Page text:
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Sawaya v. Tucson High School Dist. No. 1 of Pima County

Supreme Court of Arizona

March 15, 1955

Edward SAWAYA, Jr., by his guardian ad litem, Edward Sawaya, and Edward Sawaya, Appellants,
v.
TUCSON HIGH SCHOOL DISTRICT NO. 1 OF PIMA COUNTY, Arizona, Appellee.

Rehearing Denied April 12, 1955.

[78 Ariz. 390] Cole & Barry, Tucson, for appellants.

Darnell, Robertson, Holesapple & Spaid, Tucson, for appellee.

PHELPS, Justice.

This is an appeal from a judgment of the Pima County Superior Court entered upon an order of dismissal of said cause of action upon the ground that the complaint failed to state a claim upon which relief could be granted.

The complaint alleges that on September 19, 1952, Edward Saways, Jr., attended a football game between the Amphitheatre High School located at Tucson, and Mesa High School, which was played at the stadium of the Tucson High School District, appellee herein. On this particular night the Tucson High School District had leased the stadium for the game for the sum of $300. The rental therefor was paid by the Amphitheatre High School District. The school districts involved constitute three separate and distinct entities. Those admitted to the stadium for the purpose of witnessing the football game including plaintiff paid an admission fee.

The complaint further alleges that defendant Tucson High School District had negligently allowed the railing on the east grandstand near the south end to fall into and remain in a state of disrepair so that it become dangerous, and that defendant had known for a long time prior thereto that said railing was in such disrepair and that it constituted a condition of danger.

That as a proximate result of the negligence of defendant in permitting such railing to become and remain in disrepair the

Page 106

plaintiff Edward Sawaya, Jr., fell from said grandstand to the ground and sustained serious and painful personal injuries, to wit, a fractured spine causing temporary total disability and permanent partial disability requiring him to incur heavy medical expense and to sustain loss of wages.

Upon appeal to this court plaintiff has presented only assignement of error which reads as follows:

'The lower court erred in rendering judgment for defendant on defendant's motion to dismiss for the following reasons:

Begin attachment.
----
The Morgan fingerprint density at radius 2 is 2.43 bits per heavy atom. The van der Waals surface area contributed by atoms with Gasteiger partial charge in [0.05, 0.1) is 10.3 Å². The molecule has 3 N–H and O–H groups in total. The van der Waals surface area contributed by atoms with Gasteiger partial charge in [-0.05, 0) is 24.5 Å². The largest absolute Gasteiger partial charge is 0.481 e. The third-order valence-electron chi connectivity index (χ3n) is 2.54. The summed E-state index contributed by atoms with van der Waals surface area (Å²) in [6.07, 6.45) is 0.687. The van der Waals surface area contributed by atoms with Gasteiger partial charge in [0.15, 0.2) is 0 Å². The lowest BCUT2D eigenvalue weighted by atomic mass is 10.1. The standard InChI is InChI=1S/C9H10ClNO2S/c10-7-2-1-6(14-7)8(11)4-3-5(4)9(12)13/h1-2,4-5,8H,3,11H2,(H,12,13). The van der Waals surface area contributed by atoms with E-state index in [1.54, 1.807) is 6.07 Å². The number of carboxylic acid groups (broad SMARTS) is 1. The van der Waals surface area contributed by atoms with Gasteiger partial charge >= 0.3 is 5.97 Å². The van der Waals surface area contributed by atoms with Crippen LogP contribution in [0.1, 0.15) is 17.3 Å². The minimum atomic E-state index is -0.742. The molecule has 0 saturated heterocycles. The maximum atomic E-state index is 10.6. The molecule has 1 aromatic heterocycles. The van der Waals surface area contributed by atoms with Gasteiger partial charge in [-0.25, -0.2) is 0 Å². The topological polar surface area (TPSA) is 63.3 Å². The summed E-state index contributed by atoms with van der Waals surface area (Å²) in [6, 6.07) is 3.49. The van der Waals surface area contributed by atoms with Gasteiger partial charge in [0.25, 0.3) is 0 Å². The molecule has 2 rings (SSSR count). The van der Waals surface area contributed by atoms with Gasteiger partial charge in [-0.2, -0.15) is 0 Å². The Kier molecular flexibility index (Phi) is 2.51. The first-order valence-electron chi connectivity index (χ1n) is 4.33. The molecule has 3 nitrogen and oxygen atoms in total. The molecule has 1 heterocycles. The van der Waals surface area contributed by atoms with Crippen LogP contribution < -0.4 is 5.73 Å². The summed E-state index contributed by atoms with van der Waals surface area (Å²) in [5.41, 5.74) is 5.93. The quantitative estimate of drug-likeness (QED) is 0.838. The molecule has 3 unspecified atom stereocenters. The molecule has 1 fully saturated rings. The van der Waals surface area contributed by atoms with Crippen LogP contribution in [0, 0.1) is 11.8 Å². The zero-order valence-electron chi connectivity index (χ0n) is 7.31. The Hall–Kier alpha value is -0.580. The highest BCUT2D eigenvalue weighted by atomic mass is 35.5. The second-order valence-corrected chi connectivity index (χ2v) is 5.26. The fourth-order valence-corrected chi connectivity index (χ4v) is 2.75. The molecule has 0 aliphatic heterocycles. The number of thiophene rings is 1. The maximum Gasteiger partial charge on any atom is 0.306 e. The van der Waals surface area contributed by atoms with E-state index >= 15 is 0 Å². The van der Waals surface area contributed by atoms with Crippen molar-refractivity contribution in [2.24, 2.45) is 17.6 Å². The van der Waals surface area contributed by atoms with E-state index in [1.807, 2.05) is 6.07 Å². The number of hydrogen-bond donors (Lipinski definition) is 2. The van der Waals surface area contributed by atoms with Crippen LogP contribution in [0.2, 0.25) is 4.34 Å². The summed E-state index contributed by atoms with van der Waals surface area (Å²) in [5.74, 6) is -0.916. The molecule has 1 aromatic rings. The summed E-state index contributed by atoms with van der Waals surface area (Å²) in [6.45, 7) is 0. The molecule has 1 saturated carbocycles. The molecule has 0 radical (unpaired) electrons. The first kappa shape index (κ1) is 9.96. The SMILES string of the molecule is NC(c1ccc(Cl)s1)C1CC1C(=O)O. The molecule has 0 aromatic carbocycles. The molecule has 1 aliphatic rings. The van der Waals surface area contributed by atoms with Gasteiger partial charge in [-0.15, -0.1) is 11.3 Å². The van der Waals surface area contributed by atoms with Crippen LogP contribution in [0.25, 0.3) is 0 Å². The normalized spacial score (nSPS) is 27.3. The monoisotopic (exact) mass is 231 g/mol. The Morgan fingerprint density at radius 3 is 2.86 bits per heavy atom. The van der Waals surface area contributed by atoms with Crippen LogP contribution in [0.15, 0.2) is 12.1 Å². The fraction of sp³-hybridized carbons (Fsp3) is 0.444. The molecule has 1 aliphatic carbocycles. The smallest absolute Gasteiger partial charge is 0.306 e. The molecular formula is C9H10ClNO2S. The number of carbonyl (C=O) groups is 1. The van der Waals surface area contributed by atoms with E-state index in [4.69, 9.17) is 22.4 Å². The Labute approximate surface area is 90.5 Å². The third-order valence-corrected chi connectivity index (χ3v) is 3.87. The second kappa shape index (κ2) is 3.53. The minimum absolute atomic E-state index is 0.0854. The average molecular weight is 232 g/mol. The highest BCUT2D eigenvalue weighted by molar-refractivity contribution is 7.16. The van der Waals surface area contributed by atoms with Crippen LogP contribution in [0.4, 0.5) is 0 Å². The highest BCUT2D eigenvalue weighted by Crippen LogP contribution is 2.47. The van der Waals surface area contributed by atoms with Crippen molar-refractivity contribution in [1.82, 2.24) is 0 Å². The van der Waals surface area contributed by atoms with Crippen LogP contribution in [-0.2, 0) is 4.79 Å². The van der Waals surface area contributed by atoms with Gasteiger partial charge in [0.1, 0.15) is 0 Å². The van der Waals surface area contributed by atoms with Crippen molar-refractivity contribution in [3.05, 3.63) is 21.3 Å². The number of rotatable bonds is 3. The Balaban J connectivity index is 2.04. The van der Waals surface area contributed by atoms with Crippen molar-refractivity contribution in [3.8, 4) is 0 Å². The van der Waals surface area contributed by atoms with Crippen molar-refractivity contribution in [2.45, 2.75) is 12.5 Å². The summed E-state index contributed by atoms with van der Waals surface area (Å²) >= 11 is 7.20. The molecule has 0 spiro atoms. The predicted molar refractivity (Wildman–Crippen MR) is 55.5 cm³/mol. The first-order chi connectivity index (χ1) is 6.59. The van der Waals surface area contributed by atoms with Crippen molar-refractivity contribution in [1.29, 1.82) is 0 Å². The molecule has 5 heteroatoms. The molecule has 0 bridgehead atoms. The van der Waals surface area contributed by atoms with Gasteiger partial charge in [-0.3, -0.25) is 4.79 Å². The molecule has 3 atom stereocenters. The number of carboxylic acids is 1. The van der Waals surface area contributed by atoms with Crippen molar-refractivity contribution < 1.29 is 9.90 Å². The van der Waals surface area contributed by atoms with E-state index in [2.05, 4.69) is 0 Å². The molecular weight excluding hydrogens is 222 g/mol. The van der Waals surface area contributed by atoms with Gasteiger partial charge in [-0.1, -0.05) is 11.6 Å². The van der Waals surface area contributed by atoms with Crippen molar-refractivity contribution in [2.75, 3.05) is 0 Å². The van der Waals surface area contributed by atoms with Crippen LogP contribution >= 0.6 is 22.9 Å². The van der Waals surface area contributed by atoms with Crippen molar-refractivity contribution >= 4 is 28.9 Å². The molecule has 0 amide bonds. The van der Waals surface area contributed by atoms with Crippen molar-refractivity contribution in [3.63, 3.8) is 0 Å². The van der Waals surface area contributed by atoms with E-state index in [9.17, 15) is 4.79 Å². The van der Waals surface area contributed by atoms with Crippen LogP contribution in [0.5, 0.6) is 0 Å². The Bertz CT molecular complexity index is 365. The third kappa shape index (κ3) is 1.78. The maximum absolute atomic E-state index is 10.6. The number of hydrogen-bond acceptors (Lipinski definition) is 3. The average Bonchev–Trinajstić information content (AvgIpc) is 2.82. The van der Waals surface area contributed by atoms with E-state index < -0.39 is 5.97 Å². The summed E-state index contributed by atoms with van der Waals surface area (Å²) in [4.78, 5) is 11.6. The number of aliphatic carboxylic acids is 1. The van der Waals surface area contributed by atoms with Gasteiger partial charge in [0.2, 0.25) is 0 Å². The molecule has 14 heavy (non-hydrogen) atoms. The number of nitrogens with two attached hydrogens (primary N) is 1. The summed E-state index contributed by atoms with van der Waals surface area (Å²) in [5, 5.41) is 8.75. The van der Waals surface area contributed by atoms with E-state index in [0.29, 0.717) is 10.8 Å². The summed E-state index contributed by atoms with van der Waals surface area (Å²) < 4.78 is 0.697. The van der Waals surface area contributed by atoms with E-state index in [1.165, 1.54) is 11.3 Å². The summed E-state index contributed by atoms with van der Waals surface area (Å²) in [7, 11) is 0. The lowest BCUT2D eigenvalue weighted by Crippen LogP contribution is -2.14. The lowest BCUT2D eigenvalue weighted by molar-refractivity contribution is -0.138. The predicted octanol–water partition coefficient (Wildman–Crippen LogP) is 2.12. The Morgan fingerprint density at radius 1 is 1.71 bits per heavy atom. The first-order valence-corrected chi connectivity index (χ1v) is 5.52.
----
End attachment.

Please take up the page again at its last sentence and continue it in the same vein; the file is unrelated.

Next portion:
'1. All of the elements of liability are alleged in plaintiff's complaint;

'2. The ground upon which said motion was based, i. e., school district immunity from liability for torts is not applicable under the facts pleaded [78 Ariz. 391] since the defendant was acting in his proprietary capacity; and

'3. The said rule of immunity is contrary to the spirit of the laws of the State of Arizona, is against public policy, and is not required by legislative or constitutional authority.'

In arriving at a decision in this case we are bound to consider as true all the material allegations of the complaint. The sole question to be determined here in whether a school district under the circumstances of this case is immune from liability for the torts the school district in failing to keep the stadium in repair and safe for the use of the public.

We believe the great weight of authority to be that the school district is a quasi-public corporation and acts as a governmental agency for the sole purpose of furnishing educational facilities and administering the public educational system of the state and hence is not liable for the negligence of its officers, agents, or employees. We have so held in the case of School District No. 48 v. Rivera, 30 Ariz. 1, 243 P. 609, 45 A.L.R. 762. The case of Bang v. Independent School District No. 27 of St. Louis County, 177 Minn. 454, 225 N.W. 449, cites cases from many jurisdictions adhering to this view.

Many of the decisions sustaining the rule of nonliability admit that it is a harsh one but simply give as a reason for sustaining it that the school district was in the exercise of a governmental function at the time the tort was alleged to have been committed and the injury sustained. They justify their refusal to change the rule upon the ground that under the common law there was no liability for tort against a school district in the absence of statute creating such liability and that therefore the question is legislative and not judicial. A few of the cases to this effect are Lovell v. School District No. 13, Coos County, 172 Or. 500, 143 P.2d 236; Krutili v. Board of Education of Butler District, 99 W.Va. 466, 129 S.E. 486. There are many other jurisdictions which make the same pronouncement. They cling to this rule notwithstanding the fact that in the British Empire nonliability of school districts for their torts no longer obtains. See 160 A.L.R. p. 84, annotation II (f), School Tort Liability and cases cited under Note 14 thereof. Steveson v. Toronto Board of Education, 46 Ont.L.R. 146, 49 D.L.R. 673; Renwick v. Vermillion Center School District, 3 Alberta L.R. 291, and many others.

To escape the harshness of the rule of governmental immunity three states, New York, Washington and California, have enacted statutes creating liability for tort even though the tort was committed in the exercise of a governmental function. Other courts are taking the view that even though a county is merely a subdivision of the state the activities of which are primarily governmental, they do at times exercise private and proprietary functions [78 Ariz. 392] which result in loss of immunity from liability. Among these cases are Coburn v. San Mateo County, C.C.,75 F. 520; Hannan v. St. Louis County,62 Mo. 313, decided in 1876 held that where a county was laying a water pipe from the water mains of a nearby city to an insane asylum, maintained by the defendant county, was in the ...


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